Years a child born today can be expected to live
Chester: 78.8 Male, 82.8 Female
Montgomery: 78.2 Male, 82.3 Female
Bucks: 77.6 Male, 81.9 Female
Burlington: 77.5 Male, 81.3 Female
Gloucester: 75.9 Male, 80.6 Female
Camden: 75.3 Male, 80.0 Female
Philadelphia: 71.5 Male, 78.4 Female
Last year, for the first time in decades, U.S. life expectancy fell. The downturn was slight, but it concerns social epidemiologists like Carolyn Cannuscio, of Penn’s Center for Public Health Initiatives. Behind the slippage: “alarming patterns of worsening health for middle-aged U.S. whites,” Cannuscio says. Still, every local county but Philadelphia remains above the national median, and the city, which is almost half African-American, is up 3.9 years for women and five years for men since 1985. But there’s a 10-year — 10-year — difference in life expectancy for a kid born in Center City and one born in West Philly. Just don’t blame city living, warns Cannuscio: “Philly is the poorest of the 10 largest cities in America. It’s not the city that’s bad for health. It’s poverty.”
Average number of physically unhealthy days adults reported in the past 30 days
How many days in the past month were you in poor physical health? Go on — count them up. “There are many more things that affect your health than just, ‘Are you taking your medication?'” says Madelaine Saldivar, an internist and public health expert at Lankenau Medical Center. Quantifying our day-to-day physical health allows us to track not only how well our doctors are doing at keeping us healthy, but also how well — or not — our communities are able to reinforce our good health, with things like parks to play in, access to gyms and community centers, and healthy food options. This link between place and health is what’s leading to efforts that strengthen physicians’ ties to patients’ communities, such as Lankenau’s work with the Food Trust’s farmers’ markets in West Philly, and its half-acre organic farm, which provides produce that’s given away to patients and also used in the hospital’s cafeteria. Explains Saldivar, “As doctors, we have to build community relationships so that we can address people — and empower them — within their comfort zones.”
Adults with a BMI of 30.0 or higher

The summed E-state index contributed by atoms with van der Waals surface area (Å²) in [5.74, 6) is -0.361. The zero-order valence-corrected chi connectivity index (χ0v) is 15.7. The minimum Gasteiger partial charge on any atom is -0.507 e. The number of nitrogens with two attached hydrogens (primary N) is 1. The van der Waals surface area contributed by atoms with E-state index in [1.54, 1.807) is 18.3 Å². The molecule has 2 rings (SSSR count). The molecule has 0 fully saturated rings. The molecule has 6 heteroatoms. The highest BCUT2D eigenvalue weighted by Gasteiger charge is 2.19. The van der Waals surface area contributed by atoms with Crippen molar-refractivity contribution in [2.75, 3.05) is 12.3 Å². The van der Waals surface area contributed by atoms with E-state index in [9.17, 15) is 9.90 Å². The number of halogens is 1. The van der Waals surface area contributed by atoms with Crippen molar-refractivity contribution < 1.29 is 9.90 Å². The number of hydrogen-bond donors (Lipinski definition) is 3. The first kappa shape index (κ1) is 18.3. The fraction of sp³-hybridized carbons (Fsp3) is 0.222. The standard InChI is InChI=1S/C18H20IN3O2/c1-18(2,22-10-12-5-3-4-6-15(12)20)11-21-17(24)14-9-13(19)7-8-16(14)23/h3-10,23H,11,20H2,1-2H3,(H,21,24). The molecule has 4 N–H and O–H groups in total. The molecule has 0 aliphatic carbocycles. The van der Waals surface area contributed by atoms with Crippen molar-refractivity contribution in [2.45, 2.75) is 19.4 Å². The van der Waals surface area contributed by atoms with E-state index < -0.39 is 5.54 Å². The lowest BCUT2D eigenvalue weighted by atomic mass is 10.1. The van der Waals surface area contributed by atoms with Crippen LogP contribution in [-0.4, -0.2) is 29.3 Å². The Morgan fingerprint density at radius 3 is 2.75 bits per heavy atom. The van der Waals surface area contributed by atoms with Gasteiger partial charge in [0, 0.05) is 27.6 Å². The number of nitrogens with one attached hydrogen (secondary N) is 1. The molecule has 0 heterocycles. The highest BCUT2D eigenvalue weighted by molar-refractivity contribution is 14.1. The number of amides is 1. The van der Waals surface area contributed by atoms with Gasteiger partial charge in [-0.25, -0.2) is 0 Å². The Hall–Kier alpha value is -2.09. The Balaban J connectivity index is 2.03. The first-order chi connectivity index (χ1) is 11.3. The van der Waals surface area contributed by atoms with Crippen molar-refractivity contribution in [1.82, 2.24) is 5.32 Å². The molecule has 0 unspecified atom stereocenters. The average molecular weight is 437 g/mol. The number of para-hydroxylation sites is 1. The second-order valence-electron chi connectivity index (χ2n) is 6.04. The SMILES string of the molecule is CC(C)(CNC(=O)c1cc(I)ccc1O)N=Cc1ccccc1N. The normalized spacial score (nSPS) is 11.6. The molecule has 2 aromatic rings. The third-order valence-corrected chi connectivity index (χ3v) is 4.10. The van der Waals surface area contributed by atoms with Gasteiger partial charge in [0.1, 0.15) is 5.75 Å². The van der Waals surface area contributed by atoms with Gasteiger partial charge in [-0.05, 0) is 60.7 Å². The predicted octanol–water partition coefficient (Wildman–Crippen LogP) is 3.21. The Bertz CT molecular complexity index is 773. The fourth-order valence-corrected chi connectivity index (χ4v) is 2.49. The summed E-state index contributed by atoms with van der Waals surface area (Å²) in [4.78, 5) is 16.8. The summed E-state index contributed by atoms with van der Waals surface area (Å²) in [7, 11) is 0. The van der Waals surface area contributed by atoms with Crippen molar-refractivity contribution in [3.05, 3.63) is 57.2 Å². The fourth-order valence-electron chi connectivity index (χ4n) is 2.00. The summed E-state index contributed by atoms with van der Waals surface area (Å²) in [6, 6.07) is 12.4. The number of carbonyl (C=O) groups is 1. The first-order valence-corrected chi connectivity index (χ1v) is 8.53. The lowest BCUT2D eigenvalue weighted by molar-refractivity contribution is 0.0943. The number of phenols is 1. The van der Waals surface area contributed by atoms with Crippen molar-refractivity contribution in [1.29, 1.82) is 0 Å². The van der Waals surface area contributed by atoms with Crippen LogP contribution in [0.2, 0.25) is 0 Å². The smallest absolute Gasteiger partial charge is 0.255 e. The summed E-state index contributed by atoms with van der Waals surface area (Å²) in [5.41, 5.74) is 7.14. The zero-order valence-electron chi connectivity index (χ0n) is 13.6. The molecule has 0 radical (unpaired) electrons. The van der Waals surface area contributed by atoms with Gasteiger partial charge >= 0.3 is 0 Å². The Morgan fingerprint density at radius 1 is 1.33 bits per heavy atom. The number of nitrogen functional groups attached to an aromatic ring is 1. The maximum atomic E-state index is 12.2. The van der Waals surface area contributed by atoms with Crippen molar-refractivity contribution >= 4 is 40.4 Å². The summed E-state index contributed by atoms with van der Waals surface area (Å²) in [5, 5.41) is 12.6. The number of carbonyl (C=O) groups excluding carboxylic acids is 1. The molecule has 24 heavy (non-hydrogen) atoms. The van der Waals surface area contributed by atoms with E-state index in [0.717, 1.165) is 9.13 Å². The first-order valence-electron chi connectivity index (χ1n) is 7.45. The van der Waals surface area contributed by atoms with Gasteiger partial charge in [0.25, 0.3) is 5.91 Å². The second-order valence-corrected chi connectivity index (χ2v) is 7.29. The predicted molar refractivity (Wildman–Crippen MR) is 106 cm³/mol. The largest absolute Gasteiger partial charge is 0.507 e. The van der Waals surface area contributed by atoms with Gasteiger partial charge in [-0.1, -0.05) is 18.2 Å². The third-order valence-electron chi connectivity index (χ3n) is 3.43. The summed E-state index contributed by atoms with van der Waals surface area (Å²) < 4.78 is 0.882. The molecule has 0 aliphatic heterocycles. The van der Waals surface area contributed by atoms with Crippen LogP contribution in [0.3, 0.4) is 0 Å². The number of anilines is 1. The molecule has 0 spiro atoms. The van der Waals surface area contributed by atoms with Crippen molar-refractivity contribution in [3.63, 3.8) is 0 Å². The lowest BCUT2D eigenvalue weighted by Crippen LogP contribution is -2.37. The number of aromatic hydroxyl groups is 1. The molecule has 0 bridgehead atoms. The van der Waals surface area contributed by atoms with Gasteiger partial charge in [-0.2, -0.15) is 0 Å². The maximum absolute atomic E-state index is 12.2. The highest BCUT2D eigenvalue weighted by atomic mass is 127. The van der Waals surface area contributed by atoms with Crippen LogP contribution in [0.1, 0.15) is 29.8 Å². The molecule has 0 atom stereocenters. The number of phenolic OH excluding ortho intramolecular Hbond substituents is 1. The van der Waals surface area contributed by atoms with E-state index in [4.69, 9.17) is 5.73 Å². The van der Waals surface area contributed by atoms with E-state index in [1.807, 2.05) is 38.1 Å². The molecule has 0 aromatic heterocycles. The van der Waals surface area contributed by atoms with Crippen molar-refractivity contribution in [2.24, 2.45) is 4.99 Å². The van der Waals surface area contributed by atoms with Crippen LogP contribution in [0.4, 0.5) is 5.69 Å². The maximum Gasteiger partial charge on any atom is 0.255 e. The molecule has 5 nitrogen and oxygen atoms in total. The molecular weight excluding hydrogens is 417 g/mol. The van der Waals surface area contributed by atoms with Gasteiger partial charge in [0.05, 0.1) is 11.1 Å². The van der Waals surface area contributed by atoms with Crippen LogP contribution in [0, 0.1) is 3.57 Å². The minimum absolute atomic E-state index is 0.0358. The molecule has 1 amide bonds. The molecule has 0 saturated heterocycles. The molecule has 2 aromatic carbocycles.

In 1985, no U.S. state had an obesity rate over 15 percent. Today, the rate’s above 30 percent in 25 states — and above 20 percent in all states. Pennsylvania ranks 24th of the 50 states in obesity. Locally, male rates have outstripped female rates. Richard Ing, a specialist in bariatric surgery for Main Line Health, says surgical treatments aid those who are already obese, but preventive care is what’s needed. Income and genetics play roles, but another big battle is societal—and insidious: “Food scientists design products that taste better. The culture says more is better. Our bodies haven’t changed, but the calories we take in have doubled. We have to separate out what we want from what we need.”
Adults diagnosed with diabetes
So America’s having a diabetes crisis, right? Maybe, says Laura Fitzpatrick, an endocrinologist at Doylestown Hospital. “The definition of diabetes has changed over time,” she notes, and that can affect the incidence. The A1C blood test catches once-missed diagnoses. Meanwhile, doctors are treating more pre-diabetes cases, hoping to keep them “pre.” Locally, rates are finally inching down. Are we past the crest? “Time will tell,” Fitzpatrick says. It’s possible we’ve just maxed out: “If only 15 percent of people are susceptible genetically, we could be approaching that ceiling.” Down the road: treatments based on your genes. “Everybody who has diabetes has a slightly different form of it. There are so many genetic variations,” Fitzpatrick says.